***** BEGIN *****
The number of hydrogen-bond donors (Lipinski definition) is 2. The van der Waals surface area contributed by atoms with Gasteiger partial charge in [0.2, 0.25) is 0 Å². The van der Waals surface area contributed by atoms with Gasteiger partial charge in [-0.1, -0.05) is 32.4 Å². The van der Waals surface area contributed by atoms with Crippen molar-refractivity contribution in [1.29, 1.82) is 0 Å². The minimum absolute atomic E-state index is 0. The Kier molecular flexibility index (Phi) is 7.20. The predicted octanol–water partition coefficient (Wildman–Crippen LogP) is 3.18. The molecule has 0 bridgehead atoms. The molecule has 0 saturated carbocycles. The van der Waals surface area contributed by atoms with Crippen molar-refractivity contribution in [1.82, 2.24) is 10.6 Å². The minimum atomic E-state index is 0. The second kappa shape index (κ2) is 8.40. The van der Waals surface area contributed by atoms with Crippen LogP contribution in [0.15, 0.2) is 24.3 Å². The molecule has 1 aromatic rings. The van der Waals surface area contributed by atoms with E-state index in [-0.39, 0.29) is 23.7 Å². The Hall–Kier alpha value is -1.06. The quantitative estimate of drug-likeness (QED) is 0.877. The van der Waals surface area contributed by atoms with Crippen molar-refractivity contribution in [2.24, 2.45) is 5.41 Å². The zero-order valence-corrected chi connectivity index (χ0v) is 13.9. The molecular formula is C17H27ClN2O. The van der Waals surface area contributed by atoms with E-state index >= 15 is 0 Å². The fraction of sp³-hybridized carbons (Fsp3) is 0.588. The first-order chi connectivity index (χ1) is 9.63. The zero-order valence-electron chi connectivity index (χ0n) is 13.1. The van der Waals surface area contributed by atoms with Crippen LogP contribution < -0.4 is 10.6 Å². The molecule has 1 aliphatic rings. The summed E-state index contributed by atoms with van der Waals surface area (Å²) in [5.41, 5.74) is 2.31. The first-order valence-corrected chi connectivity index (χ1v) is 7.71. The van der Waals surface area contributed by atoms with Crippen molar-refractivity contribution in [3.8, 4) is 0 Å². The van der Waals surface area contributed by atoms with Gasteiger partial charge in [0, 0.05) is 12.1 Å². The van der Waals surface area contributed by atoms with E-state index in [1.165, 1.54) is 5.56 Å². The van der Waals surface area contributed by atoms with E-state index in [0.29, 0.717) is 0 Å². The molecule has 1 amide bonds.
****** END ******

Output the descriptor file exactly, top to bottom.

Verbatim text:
The number of hydrogen-bond donors (Lipinski definition) is 2. The van der Waals surface area contributed by atoms with Gasteiger partial charge in [0.2, 0.25) is 0 Å². The van der Waals surface area contributed by atoms with Gasteiger partial charge in [-0.1, -0.05) is 32.4 Å². The van der Waals surface area contributed by atoms with Crippen molar-refractivity contribution in [1.29, 1.82) is 0 Å². The minimum absolute atomic E-state index is 0. The Kier molecular flexibility index (Phi) is 7.20. The predicted octanol–water partition coefficient (Wildman–Crippen LogP) is 3.18. The molecule has 0 bridgehead atoms. The molecule has 0 saturated carbocycles. The van der Waals surface area contributed by atoms with Crippen molar-refractivity contribution in [1.82, 2.24) is 10.6 Å². The minimum atomic E-state index is 0. The second kappa shape index (κ2) is 8.40. The van der Waals surface area contributed by atoms with Crippen LogP contribution in [0.15, 0.2) is 24.3 Å². The molecule has 1 aromatic rings. The van der Waals surface area contributed by atoms with E-state index in [-0.39, 0.29) is 23.7 Å². The Hall–Kier alpha value is -1.06. The quantitative estimate of drug-likeness (QED) is 0.877. The van der Waals surface area contributed by atoms with Crippen molar-refractivity contribution in [2.24, 2.45) is 5.41 Å². The zero-order valence-corrected chi connectivity index (χ0v) is 13.9. The molecular formula is C17H27ClN2O. The van der Waals surface area contributed by atoms with E-state index >= 15 is 0 Å². The fraction of sp³-hybridized carbons (Fsp3) is 0.588. The first-order chi connectivity index (χ1) is 9.63. The zero-order valence-electron chi connectivity index (χ0n) is 13.1. The van der Waals surface area contributed by atoms with Crippen LogP contribution < -0.4 is 10.6 Å². The molecule has 1 aliphatic rings. The summed E-state index contributed by atoms with van der Waals surface area (Å²) in [5.41, 5.74) is 2.31. The first-order valence-corrected chi connectivity index (χ1v) is 7.71. The van der Waals surface area contributed by atoms with Crippen molar-refractivity contribution in [3.8, 4) is 0 Å². The van der Waals surface area contributed by atoms with Gasteiger partial charge in [0, 0.05) is 12.1 Å². The van der Waals surface area contributed by atoms with E-state index in [1.165, 1.54) is 5.56 Å². The van der Waals surface area contributed by atoms with E-state index in [0.29, 0.717) is 0 Å². The molecule has 1 amide bonds.